Visual communication plays an important part in my role at the library. As we know from book illustrators, images can bring words to life. I try make sure that most of my work – be that library displays, social media posts, presentations, stock management and promotion – has a strong visual element. Our users are bombarded with words every day (on their phone, at work, in shops, in the street) and more often than not, it’s an interesting image that will stop people in their tracks. 90 percent of all information sent to our brain is visual, and visual data is processed by our brain 60 thousand times faster than text.
As I said in my blog post for Thing 3, I’ve been using Pixabay for a while now. It’s a great resource, not just for library staff but for it’s users too. Quite often I’ll see patrons using pixelated, skewed, poor quality images for their homework/college work/poster etc. Using a dedicated image resource like Pixabay would fix that problem. In future I plan on showing patrons Pixabay as an alternative to trawling through Google images (with the risk of using copyrighted images). It may also be beneficial to deliver a tutorial for our users on using image banks and explaining attribution – perhaps I could combine two of the ‘Visual Communicator’ things and do a screencast for our website! I used my blog post for Thing 3 as an opportunity to practice image attribution, something I will continue in my library going forward when producing in-house publicity, to demonstrate attribution best practice to colleagues and library users.
Thing 7 was not my favourite ‘thing’ so far. I opted for a WordPress exhibition, since that’s the platform I use for blogging. I experimented with the Portfolios feature but found it frustratingly unintuitive, to the point where I gave up on that idea. I ended up just using the gallery feature within a blog post to display my exhibition of old photographs. I linked each photo to it’s corresponding record on our dedicated images website. This method worked fine for the simple grid gallery that I had in mind. In future I would be more inclined to use my own service’s website for an online exhibition, as I’ve done previously. If I was working on a big library project I would consider hosting an online exhibition on a blogging platform such as WordPress, using the entire website for the project, rather than the Portfolio feature.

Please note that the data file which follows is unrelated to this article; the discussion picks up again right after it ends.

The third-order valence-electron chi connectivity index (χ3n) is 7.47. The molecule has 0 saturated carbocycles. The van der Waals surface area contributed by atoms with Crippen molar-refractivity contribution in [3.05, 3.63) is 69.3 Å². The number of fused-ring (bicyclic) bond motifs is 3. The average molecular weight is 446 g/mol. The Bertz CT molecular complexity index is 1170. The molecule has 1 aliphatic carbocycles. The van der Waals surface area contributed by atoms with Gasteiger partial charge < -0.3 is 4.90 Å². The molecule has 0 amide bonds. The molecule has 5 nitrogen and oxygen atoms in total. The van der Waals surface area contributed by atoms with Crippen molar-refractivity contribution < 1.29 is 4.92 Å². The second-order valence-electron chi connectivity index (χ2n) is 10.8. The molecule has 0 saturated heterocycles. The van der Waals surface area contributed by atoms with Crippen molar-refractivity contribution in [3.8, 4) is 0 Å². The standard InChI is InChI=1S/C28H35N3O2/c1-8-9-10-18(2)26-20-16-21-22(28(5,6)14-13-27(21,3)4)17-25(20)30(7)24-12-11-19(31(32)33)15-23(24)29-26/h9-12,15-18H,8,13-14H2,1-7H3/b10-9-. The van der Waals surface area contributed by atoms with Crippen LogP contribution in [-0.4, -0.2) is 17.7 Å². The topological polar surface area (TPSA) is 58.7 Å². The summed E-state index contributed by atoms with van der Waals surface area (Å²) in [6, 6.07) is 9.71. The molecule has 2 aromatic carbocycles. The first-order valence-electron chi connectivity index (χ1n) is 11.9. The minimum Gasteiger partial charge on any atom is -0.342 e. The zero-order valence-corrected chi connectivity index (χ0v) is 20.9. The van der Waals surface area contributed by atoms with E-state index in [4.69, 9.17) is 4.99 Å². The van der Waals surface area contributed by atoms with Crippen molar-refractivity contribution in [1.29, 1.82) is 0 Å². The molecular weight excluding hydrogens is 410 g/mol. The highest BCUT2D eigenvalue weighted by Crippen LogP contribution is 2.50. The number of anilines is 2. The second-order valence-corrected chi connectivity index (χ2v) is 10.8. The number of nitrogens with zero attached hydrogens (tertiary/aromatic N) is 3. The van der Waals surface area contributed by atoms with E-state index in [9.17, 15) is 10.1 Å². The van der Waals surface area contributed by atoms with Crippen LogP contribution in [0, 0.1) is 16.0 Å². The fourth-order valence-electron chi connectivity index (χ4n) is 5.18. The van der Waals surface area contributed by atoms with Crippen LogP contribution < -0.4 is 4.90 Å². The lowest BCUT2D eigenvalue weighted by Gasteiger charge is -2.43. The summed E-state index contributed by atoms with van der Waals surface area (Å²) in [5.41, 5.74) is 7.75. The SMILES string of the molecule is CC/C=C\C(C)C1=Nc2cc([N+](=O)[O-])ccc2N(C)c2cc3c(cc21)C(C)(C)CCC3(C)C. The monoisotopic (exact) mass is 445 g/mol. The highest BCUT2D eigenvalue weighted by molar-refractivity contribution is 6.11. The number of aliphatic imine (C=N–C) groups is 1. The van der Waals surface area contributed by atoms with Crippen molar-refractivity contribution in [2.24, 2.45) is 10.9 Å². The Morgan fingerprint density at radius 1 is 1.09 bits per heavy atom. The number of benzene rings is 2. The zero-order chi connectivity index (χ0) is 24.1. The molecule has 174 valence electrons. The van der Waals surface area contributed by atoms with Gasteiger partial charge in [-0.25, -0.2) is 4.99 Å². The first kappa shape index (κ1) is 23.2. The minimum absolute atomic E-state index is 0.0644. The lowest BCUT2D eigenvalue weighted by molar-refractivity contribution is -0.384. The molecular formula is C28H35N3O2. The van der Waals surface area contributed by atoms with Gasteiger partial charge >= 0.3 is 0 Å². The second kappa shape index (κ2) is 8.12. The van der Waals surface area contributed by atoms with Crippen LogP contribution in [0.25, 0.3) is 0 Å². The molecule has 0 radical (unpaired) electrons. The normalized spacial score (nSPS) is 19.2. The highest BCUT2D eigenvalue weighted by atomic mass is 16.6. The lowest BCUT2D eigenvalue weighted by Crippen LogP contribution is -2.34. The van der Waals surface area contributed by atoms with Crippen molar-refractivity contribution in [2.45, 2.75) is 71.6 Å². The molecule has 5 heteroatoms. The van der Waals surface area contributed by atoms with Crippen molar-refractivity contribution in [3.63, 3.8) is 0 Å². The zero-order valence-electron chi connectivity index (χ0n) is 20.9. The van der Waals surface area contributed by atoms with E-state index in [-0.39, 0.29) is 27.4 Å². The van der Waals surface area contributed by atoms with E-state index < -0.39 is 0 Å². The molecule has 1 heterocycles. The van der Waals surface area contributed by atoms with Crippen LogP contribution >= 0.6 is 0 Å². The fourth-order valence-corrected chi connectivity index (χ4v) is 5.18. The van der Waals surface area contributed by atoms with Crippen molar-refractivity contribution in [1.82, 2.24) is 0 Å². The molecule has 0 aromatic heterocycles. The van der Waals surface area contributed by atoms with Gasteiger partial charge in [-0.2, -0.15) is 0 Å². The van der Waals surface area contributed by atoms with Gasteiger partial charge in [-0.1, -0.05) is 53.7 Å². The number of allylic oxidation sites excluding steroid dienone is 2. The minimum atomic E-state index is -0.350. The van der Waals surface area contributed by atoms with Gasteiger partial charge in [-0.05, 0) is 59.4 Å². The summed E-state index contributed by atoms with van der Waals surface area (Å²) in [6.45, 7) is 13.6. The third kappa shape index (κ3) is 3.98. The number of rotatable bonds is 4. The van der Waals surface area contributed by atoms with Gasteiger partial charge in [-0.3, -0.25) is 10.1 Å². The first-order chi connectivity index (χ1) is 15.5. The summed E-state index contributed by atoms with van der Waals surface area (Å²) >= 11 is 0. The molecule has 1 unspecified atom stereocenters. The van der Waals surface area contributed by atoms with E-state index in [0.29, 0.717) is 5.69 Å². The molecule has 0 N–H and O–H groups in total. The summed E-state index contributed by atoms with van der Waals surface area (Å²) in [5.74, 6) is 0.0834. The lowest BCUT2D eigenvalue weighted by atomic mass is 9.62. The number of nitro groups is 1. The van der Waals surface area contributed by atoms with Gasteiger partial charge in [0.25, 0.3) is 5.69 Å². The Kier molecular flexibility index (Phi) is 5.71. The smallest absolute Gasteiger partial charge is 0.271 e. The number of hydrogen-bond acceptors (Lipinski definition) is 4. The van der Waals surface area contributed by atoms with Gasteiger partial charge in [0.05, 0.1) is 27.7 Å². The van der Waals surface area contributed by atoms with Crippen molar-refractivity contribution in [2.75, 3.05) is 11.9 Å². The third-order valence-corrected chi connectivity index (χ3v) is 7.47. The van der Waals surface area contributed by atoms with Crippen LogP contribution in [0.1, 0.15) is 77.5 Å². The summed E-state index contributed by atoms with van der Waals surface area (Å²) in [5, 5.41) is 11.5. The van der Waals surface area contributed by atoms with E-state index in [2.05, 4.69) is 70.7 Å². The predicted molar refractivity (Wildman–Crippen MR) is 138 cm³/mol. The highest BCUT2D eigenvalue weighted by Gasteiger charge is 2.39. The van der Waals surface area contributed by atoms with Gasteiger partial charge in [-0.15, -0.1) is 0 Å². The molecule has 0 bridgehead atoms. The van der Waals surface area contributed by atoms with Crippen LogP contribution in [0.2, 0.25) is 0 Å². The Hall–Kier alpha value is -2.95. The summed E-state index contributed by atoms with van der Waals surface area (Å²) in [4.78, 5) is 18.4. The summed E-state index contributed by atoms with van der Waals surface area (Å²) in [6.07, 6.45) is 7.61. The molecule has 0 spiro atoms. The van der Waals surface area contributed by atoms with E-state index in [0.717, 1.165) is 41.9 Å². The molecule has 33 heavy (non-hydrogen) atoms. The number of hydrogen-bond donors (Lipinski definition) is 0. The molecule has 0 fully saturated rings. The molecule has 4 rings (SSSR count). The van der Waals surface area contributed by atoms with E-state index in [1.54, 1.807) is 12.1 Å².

I enjoyed Thing 8 as I’m a big fan of infographics – they can communicate so much using so little. I’ve been using Canva for about a year, it’s a brilliant resource for creating quick, customisable and really attractive graphics for displays, publicity and social media posts. I played around with the infographics templates and found a cool retro-style one that I could customise to promote my library’s gaming facilities. It was very simple to edit every part of the graphic, and I could upload and insert my library’s branding very easily. Going forward, I’m going to use infographics on a regular basis to promote my library’s services, collections, and value. It’s important that we share our data with our stakeholders, and infographics are a great way of presenting data in an eye-catching and easily digestible way.
I’ve learned about some valuable resources in this Visual Communicator section, all of which I’ll continue to experiment with!